Big can be beautiful 11 November 2015

In his IRTE Conference keynote Professor David Cebon, of Cambridge University, presented a personal and thought provoking perspective on the future for heavy vehicles. Brian Weatherley reports

David Cebon, professor of mechanical engineering at Cambridge University, took an unconventional approach with his IRTE Conference keynote – starting with his conclusions. Focusing squarely on global sustainability, he declared: “If you want to make a difference in freight vehicle technology and operations you’ve got to consider the three ‘p’s – people, planet and prosperity.”

Tackling the last ‘p’ first, he reminded delegates: “When dealing with any kind of system for reducing fuel consumption and emissions [helping the planet], if you can’t get the economics right, it’s never going to be taken up. That’s the prosperity part.” Likewise, under ‘people’, and referring to new technology and vehicles, he continued: “If you can’t get the politicians, the voice of the people, on board, it’s never going to work either.”

With that benchmark rationale, Cebon proceeded to regale conference with a rapid-fire critique of current fuel-saving and emissions-reducing interventions, starting with ‘low-hanging fruit’ including aerodynamics, lower rolling-resistance tyres, weight-savings, improved refrigeration, lighter chassis and more efficient engines. “All of these improvements feature low barriers to adoption,” he confirmed. “The technologies are well known and understood – and all of these interventions are worth adopting. Unfortunately, their benefits in terms of emissions reduction [saving the planet] are relatively small, usually less than 10%.”

That said, ensuring that drivers have bought into your fuel-saving strategy is essential to making anything work well. “Driver training is very important,” stated Cebon. “It’s a low effort way to reduce fuel consumption. If you can get it to stick, you can expect 8—10% of benefits.” Achieving that ‘stickiness’ can be a challenge, though, which is where driver feedback systems, based on telematics, can make a big difference – albeit with slightly elevated cost barriers.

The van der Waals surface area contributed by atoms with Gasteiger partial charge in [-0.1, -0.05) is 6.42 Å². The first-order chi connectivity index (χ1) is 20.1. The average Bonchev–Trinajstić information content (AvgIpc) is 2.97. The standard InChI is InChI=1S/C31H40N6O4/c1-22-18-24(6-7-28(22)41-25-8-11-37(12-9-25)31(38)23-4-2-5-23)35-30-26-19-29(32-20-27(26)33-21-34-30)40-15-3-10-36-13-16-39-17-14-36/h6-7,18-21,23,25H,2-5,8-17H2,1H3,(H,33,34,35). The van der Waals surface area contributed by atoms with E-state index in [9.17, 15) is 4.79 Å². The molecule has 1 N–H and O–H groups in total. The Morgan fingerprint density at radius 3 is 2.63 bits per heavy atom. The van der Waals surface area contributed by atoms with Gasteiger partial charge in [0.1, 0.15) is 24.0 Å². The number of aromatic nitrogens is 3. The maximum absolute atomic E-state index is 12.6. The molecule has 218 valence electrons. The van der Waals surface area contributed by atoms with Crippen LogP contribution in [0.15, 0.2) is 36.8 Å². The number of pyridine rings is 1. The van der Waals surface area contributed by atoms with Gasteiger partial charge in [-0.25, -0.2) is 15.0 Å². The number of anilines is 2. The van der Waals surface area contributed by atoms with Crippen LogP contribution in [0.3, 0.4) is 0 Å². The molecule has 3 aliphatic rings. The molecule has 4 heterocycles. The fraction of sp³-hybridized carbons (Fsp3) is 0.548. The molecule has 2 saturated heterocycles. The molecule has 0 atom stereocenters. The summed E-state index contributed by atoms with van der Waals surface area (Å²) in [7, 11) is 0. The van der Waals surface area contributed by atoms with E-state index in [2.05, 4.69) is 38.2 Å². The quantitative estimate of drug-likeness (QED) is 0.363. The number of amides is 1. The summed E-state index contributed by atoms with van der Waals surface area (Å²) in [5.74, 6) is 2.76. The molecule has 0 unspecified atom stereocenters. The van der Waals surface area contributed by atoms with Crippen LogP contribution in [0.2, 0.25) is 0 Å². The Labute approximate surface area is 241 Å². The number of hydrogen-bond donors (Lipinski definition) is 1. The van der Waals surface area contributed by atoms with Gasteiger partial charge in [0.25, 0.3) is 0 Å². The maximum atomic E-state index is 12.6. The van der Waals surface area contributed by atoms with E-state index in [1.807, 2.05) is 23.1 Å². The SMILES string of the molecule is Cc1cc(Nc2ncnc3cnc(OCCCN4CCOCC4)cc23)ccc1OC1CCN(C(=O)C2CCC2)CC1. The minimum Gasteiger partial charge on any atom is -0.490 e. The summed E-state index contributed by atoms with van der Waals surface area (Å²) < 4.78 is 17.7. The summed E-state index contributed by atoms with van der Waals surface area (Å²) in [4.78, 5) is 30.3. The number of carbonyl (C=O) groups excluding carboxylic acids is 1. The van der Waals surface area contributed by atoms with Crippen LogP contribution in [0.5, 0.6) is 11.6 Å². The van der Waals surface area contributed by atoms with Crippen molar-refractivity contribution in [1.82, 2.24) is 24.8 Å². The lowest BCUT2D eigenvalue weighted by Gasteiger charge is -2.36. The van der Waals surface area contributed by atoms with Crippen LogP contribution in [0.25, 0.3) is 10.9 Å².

What abut alternative fuels? As more operators consider dual-fuel vehicles, Cebon confirmed that their potential for CO2 savings could be 15%, but followed that up with a serious caveat. “One of the problems with dual-fuel vehicles is methane emissions, due to incomplete combustion. Methane is a potent greenhouse gas so, until the methane slip problem has been sorted out, dual-fuel vehicles will not be better for the environment than conventional diesels.”

Cebon next delivered a pithy verdict on all-electric vehicles. “Electrification has high barriers to implementation, and until we decarbonise the electricity grid, it doesn’t deliver any significant benefit in terms of CO2 emissions.” Praising electric vehicles for their zero tail-pipe emissions fails to take account of CO2 emissions from the power stations needed to generate the electricity that powers them.

Nevertheless, there are possibilities for electric urban delivery vehicles. These have the benefits of low noise and zero NOx and particulates emissions, both of which are good for the local environment. Diesel-electric and hydraulic hybrids do have potential to reduce emissions by 15—20% in stop-start operations, he confirmed, and they are “relatively low barrier technologies, though somewhat expensive”.

Moving on to truck platooning, while acknowledging that the concept has generated media attention, Cebon remained sceptical. “The barriers, in terms of technology, legislation and safety, are immense, while the fuel consumption and emissions benefits are so low that there really should be more careful thought when promoting them. And autonomous vehicles are even worse.”

So what will make more difference to road freight efficiency? Cebon is unequivocally in favour of longer, heavier HGV combinations – high capacity vehicles, or HCVs. “They offer 20—30% reductions in fuel consumption, reductions in the number of drivers needed and in costs. They also bring improvements in productivity and lead to reductions in traffic congestion and road damage.” Putting more freight on a single truck substantially lowers emissions-per-tonne-km, he added. Additionally, in countries where they are in widespread use, HCVs have significantly better safety records than the conventional vehicles they replaced.